Random Thoughts

  • It was nice to see Smitty again this week, even if he is working for the competition at CGC.
    • Chaough's line "Why don't you go work for your boyfriend?" was a bit telling. Smitty's sexuality, especially given his partnership with Kurt, has always been unclear. Does Chaough know this? Is Kurt at CGC as well?
  • Did you pick up on that throwaway line from Miss Blankenship about no-one answering the phone in California? I hope that doesn't signify a bad turn for Anna Draper.
  • I chuckled at Miss Blankenship's calling Pete "Mr. Peters."
  • Speaking of Blankenship, her idiosyncracies and dated ways make me think she really can't last as Don's "girl." The last thing he wants is to seem old-fashioned.
  • Most of this week's Rogerisms were a little more off-color than usual, governed as they were by his painful memories from WWII...
    • (regarding Secor Laxiatives finally making a commercial): "How'd you ease them into it? Heh, must have had to loosen them up first!"
    • "I'm sorry, I didn't know this meeting was happening. But then again, I know how some people love surprises"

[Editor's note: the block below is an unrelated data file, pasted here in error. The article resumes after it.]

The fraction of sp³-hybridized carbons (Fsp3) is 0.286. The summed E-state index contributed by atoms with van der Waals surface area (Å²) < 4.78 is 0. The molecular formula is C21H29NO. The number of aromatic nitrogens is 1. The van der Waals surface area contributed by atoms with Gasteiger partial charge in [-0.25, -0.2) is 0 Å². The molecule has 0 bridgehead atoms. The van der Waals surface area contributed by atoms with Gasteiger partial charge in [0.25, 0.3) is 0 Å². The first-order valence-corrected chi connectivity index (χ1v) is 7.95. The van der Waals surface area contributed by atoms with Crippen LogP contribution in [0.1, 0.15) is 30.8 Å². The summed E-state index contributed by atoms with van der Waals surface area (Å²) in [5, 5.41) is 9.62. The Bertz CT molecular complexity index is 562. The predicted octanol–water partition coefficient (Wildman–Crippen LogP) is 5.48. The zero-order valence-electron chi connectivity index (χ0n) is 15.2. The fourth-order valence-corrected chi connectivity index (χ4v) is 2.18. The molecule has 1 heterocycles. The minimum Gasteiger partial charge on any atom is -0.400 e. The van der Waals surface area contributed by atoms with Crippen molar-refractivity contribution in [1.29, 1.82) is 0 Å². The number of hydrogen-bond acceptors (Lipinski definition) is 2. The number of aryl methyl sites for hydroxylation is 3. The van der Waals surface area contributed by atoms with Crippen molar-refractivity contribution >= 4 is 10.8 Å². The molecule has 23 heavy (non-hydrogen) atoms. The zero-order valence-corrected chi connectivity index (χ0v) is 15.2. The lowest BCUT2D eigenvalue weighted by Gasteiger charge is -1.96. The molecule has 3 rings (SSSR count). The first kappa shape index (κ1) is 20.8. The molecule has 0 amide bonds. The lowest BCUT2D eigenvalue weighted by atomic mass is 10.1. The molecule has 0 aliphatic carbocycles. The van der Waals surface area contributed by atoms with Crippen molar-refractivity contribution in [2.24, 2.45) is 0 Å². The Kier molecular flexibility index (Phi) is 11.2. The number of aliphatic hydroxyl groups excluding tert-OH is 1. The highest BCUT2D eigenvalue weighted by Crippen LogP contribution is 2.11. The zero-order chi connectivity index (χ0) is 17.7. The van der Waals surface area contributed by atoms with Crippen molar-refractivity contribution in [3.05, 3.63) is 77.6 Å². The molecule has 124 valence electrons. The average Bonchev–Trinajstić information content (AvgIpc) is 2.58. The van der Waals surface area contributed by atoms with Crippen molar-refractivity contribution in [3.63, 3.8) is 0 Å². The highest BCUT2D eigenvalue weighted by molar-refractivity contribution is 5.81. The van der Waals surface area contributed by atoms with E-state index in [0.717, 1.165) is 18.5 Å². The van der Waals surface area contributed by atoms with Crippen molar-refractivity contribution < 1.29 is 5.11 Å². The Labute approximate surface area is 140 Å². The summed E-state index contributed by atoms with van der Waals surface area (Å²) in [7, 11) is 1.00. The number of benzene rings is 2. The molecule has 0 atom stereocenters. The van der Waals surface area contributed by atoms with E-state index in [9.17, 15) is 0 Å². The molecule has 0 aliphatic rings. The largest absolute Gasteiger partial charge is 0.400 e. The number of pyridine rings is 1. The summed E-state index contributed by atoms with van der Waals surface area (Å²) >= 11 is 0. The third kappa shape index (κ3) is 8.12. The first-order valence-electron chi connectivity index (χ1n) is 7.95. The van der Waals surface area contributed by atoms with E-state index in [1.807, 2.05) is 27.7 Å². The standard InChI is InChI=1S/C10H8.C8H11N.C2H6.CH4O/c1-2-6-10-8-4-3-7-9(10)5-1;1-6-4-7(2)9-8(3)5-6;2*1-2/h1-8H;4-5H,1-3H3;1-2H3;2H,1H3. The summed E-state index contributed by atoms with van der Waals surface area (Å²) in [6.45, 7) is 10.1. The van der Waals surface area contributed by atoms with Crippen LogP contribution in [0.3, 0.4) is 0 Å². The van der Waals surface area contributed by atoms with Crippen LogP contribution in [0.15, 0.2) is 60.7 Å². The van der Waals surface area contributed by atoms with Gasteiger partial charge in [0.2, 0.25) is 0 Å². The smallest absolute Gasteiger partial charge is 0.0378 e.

• "I have to warn you: they won't know it's over until you drop the big one. Twice."
    • Don: "You don't get to kill this account."
      Roger: "Well, you know how they are. Maybe it'll kill itself."
    • "Have a drink; it'll make me look younger."
  • I also liked how Pete expressed his anger: "Christ on a cracker, where do you get off?"
  • Sally was watching The Man From U.N.C.L.E. when she started playing with herself. I wonder if she'd feel differently about Illya Kuryakin if she knew he'd get old and turn into Ducky from NCIS...
  • Betty, regarding Sally's actions: "Do you know what kind of little girls do that? Fast ones!" Man, guilt and shame are hard to shake off!
  • How funny was that scene where half of SCDP stood around watching a drinking bird toy? I also liked the subsequent exchange between Joey and Don: "I still wonder what makes you work!"
  • Interesting that Don's big gamble pushed Lane's buttons. It seems like the partners are in a very unstable situation, with each one antagonizing another. I don't know how long this agency will last in its current arrangement... the pressure has got to push SOMEONE out.
  • Funny tongue-in-cheek choice of closing music in "I Enjoy Being a Girl." With lyrics like "When I get a brand new hair cut..." it's easy to guess which character enjoys being a girl (or would, if society would let her!)
That's a wrap for now. Like I said, I'll try and get next week's guide up as soon as I can, but I can't make any promises from here on out until I find a place to settle. Maybe some farmer, kinder than old Archie Whitman, will take this hobo in for a while...